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Red Sea Rising
U.S. Ambassador to the United Nations Nikki Haley unveils previously classified information intending to prove Iran violated UNSCR 2231 by providing the Houthi rebels in Yemen with arms, December 14, 2017 (JIM WATSON/AFP/Getty Images)
(Photo credit: JIM WATSON/AFP/Getty Images)

Red Sea Rising

Rebeccah L. Heinrichs

Saudi frigate Al Madinah was patrolling the Red Sea in January of 2017 when an unmanned explosive boat called the Shark-33 slammed into it reportedly killing five sailors. Video of the attack was recovered from a Houthi rebel ship. The massive explosion elicited euphoric cheers. Their cheers were not for the destruction of the House of Saud. Rather, they were: “Death to America!” “Death to Israel!”

Later that same year Houthi rebels fired a large SCUD missile called a Qiam at unsuspecting travelers at the international airport in Riyadh. Mercifully, the missile didn’t hit its intended target. That same month the rebels fired another Qiam at Yamama palace. Again, it did not result in casualties.

Around the same timeframe, a “kamikaze” Unmanned Aerial Vehicle (UAV) called the Qasef-1, designed to dive towards its targets and detonate its warhead upon impact had a Saudi-led missile defense system (likely an American-made Patriot battery) in its sights.

Similarly, a Toophan anti-tank missile targeted the Saudi-led coalition. Only two countries produce that particular type of missile, one being the United States.

All four of these weapon systems have a few things in common: Saudi Arabia and the United Arab Emirates recovered components of them which are now on display in the United States at Joint Base Anacostia-Bolling, the weapon systems were made in Iran by Iranian state-owned companies, and Iran illicitly transferred them to Houthi rebels.

Iran has been prohibited from exporting arms and related material since 2007 under UNSCR 1747 and has been violating it since. It is worth noting, however, that according to Pentagon spokesman, Laura Seal, “the Qiam was not in the Houthi arsenal prior to the adoption of UNSCR 2216 in April 2015,” a few months before the infamous Iran deal was finalized.

In December 2017 U.S. Ambassador to the U.N. Nikki Haley made headlines by giving a speech in front of the weapons display. The Pentagon, with support from the National Security Council (NSC), has been giving tours of the display to representatives from dozens of countries and national security professionals in and out of government.

I joined one of the tours this week. I am not one of those who needed to see and touch hard evidence to be convinced of Iran’s malign activities in Yemen or anywhere else. But even for someone like me, there’s something especially compelling, chilling even, to see the Iranian hallmarks on the deadly weapons, to view the onboard videos of IRGC engineers working on the weapon systems that would then be used to target civilians, to see and touch the markings where skilled welders put the missiles together after they were disassembled for transport. One Pentagon official told our group that disassembling the Qiam in this way risks sabotaging the weapon system to the point of failure, which communicates something about how determined the Iranians are to transport the weapons nonetheless.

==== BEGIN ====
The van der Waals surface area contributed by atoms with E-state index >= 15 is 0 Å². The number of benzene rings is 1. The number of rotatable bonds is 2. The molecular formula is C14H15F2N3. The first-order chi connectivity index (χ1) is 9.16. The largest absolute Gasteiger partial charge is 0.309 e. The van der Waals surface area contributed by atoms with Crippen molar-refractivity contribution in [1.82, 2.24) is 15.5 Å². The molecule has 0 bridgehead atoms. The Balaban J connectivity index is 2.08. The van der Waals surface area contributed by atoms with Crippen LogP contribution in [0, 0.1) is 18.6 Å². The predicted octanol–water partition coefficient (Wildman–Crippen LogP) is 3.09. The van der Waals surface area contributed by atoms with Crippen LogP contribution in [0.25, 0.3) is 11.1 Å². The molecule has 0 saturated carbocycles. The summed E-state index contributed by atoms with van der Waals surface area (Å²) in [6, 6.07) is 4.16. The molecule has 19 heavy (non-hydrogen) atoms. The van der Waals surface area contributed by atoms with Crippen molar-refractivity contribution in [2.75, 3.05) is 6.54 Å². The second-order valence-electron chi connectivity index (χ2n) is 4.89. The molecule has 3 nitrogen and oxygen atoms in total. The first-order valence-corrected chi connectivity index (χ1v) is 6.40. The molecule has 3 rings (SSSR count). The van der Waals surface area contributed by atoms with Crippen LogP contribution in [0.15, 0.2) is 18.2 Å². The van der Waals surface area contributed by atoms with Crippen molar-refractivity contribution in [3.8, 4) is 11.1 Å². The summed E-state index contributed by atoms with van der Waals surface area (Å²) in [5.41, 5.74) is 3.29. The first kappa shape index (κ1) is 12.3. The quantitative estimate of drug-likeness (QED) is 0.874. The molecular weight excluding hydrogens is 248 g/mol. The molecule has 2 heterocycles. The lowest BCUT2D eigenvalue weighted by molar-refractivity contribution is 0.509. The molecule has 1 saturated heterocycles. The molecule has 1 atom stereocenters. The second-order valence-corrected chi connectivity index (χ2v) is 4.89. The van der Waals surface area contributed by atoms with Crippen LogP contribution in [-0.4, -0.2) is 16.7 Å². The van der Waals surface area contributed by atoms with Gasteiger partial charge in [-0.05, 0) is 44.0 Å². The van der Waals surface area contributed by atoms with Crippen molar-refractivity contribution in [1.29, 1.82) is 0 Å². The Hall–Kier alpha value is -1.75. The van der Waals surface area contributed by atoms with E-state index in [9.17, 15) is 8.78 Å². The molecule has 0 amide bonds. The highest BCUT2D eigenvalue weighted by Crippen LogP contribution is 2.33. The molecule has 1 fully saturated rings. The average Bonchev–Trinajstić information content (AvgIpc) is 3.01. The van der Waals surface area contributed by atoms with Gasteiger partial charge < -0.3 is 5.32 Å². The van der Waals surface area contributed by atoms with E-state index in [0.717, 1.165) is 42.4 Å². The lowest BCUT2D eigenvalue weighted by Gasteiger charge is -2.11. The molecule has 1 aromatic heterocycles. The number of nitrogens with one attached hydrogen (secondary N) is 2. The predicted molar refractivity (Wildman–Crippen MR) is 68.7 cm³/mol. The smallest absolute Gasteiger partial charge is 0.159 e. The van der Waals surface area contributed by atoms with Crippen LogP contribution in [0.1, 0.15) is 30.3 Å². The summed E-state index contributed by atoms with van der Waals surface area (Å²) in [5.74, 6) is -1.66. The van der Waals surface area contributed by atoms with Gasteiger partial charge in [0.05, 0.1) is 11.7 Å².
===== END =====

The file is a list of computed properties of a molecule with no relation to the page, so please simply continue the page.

Our Pentagon tour guides outlined the purposes of the display and tours: One, to offer evidence of Iran’s activities to skeptics, to organize an international response to raise the cost of Iran’s illicit activities, and to show the Saudis that the United States is fully committed to pushing back on Iran and leading an international effort to decrease Iran’s power and influence. On the last point, one hopes this will convince the Saudis to continue to show restraint, a tall order when their capital city is under attack— yes, by Houthi rebels, but more to the point— by Iran. The display is merely part of an overall strategy to counter Iran, especially as it has become more aggressive and audacious after the Iran deal, and to stave off a much larger regional war that seems to be on the brink.

In the meantime, one government staffer told me that the Pentagon would continue to fill the hangar with whatever Iranian weapon systems our allies could collect, whether at sea, in Yemen, Saudi, Bahrain, Syria, Iraq, or Afghanistan.

Imagine the hangar brimming with the grim evidence of the reach of Iran’s brutality, destruction, and unlawfulness. It is hard to see how such a visual doesn’t help the Trump administration’s efforts to rally international support that was shamefully squandered during the last administration. It will not hurt.